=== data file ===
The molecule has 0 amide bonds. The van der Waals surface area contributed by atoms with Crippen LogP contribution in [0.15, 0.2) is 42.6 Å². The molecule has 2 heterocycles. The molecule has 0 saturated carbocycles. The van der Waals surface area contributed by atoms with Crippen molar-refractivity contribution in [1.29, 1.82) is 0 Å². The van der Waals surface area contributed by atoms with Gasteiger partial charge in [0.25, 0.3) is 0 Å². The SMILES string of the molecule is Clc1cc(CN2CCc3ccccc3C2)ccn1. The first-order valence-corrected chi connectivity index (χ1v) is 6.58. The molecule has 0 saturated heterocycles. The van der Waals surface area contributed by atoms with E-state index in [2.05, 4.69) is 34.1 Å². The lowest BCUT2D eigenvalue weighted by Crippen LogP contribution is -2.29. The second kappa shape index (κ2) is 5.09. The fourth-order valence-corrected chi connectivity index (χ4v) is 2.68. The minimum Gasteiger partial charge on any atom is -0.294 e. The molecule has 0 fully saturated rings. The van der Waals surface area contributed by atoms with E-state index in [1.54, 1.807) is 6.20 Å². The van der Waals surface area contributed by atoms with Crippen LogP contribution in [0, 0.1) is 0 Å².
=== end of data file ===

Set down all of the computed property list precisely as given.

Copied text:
The molecule has 0 amide bonds. The van der Waals surface area contributed by atoms with Crippen LogP contribution in [0.15, 0.2) is 42.6 Å². The molecule has 2 heterocycles. The molecule has 0 saturated carbocycles. The van der Waals surface area contributed by atoms with Crippen molar-refractivity contribution in [1.29, 1.82) is 0 Å². The van der Waals surface area contributed by atoms with Gasteiger partial charge in [0.25, 0.3) is 0 Å². The SMILES string of the molecule is Clc1cc(CN2CCc3ccccc3C2)ccn1. The first-order valence-corrected chi connectivity index (χ1v) is 6.58. The molecule has 0 saturated heterocycles. The van der Waals surface area contributed by atoms with E-state index in [2.05, 4.69) is 34.1 Å². The lowest BCUT2D eigenvalue weighted by Crippen LogP contribution is -2.29. The second kappa shape index (κ2) is 5.09. The fourth-order valence-corrected chi connectivity index (χ4v) is 2.68. The minimum Gasteiger partial charge on any atom is -0.294 e. The molecule has 0 fully saturated rings. The van der Waals surface area contributed by atoms with E-state index in [1.54, 1.807) is 6.20 Å². The van der Waals surface area contributed by atoms with Crippen LogP contribution in [0, 0.1) is 0 Å².